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Dog Dominance, red flags and how to stop it.

Dog dominance is a general term used to describe the tendency a dog has for his Alpha days to squeeze out his fellow pack members. It is theALPHAand member of the pack that is the most dominant. This means he is the most likely to squabble. It is the duty of the dog owner to show the dog that he is at the bottom of the pack.

Dogs are like the rest of us. They need to have boundaries. One of the main reasons dogs are so much smarter than us, is because they started out with a clear idea of social structure. It is an appealing idea to give the dog the idea that he is the alpha. It gives them something to keep him busy. It tempted him to do things that he otherwise would avoid. But giving him the idea that he is the alpha can lead to an angry, unstable dog.

The dog owner should boundaries train him at an early age. This forms part of his early training. If a dog is allowed, or even encouraged to be dominant, then he is making it very hard for you to take his position as Alpha. It is time to make sure your dog knows his place.

Dogs are like children and other animals. They learn best when they are young. So, if you are going to raise and rule over him, then he needs to be young. Here are a few pointers to doing that.

1. He needs to learn you are the Alpha. You are his Alpha, but he could be thrown into the void. If that happens, he will rule over you for as long as he is Alpha – that is, until someone happens to give him a helping hand.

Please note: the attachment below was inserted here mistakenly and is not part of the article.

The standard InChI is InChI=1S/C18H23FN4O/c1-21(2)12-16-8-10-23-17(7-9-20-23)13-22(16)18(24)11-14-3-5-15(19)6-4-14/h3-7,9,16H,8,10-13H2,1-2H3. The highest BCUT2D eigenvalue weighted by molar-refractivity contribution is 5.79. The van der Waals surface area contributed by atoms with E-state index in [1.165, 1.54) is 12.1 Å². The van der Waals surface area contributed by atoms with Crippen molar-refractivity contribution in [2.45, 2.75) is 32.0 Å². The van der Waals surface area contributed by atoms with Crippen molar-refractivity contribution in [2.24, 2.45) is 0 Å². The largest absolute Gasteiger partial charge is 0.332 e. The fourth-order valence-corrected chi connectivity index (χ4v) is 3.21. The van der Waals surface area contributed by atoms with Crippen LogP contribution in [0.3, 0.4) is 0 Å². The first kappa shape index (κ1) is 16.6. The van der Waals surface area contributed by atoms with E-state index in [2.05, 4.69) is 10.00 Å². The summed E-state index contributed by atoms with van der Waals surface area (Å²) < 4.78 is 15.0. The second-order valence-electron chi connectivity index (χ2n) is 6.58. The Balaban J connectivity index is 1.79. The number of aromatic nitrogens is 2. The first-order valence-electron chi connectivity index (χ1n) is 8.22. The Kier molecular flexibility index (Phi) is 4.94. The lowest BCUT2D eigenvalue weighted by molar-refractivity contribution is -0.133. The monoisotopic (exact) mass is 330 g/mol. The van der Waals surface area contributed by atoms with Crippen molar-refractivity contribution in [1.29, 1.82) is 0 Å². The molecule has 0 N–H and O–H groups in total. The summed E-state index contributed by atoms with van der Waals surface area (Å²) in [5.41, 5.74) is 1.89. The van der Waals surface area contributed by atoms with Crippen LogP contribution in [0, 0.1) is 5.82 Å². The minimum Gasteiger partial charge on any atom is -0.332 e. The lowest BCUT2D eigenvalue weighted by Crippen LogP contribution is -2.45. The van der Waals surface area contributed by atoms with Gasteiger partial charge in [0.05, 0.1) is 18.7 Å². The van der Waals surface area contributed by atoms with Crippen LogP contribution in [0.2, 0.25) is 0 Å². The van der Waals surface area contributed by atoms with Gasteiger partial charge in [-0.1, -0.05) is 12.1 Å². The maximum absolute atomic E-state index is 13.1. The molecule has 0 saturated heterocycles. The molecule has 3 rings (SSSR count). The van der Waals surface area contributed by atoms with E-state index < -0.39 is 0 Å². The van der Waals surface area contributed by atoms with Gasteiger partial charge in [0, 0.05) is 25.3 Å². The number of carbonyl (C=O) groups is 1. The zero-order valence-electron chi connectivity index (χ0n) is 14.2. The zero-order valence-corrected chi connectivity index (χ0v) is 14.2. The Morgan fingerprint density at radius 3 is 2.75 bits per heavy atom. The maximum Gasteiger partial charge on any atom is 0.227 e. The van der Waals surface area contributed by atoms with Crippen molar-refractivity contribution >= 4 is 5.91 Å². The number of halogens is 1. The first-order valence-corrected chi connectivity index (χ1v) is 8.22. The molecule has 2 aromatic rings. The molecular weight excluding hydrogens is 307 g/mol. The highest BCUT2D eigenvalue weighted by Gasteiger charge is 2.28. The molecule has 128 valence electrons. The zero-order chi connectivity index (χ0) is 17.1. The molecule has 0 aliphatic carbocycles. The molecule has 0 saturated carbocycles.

2. Don’t underestimate his intelligence. Smart dogs will catch on fast. Show him you are the Alpha, but don’t be too loose with your words. He might ignore you, but if you say “I am the Alpha” and you give him a snarl, he will know you mean business.

3. & it is time to get physical. If your dog is wild with energy, walk around your home with him to strengthen your Alpha role. NEVER tie your dog up and expect him to listen to you. He must know you are in charge.

4. The dog knows best. So when you give him a command, go to him. This doesn’t mean he has to listen “just when it wants to.” Even worse, he must obey “all” the time. If you just capture him in the act, he will associate his action with whatever he was doing when you gave the command. And he won’t come to you. Remember, he is supposed to obey you.

5. Even so, he has earned the right to be let out to be his own. Don’t smother him with love and then keep him locked up in a crate or yard all day. Let him go back to his own “den” and let him be on his own for a few minutes. Remember, being your Alpha, he will give you a sign that he wants to step outside his boundaries. He might shy away, or he might insist. Just make sure he knows that you have value to him and you will let him know that through praise and treats. If you let him out in the house, then you are directly interacting with him and reinforcing his dog dominance. Make sure you let him go back to his own “den” and let him be on his own for a few minutes.

A few important things to keep in mind with your dog:

· The instant he starts to pull on the lead, stop. Stop walking. Stopcorrecting him. Do not let him have the freedom of the walk. If you allow him to control the walk, you are telling him, “Good boy, do more!” He is learning that the walk is not a positive experience, but occurs when he wants and needs to do something. No! He is not a walker, he is a dog! There is a difference.

· There will be times when he wants to be outside, but you will make him wait and wait and wait. He will learn a valuable lesson.

It will not happen overnight, but he will get it. It takes patience, but he will get it.

If you are angry, frustrated or short tempered, it is not a good time to train. Do not allow yourself to get frustrated.

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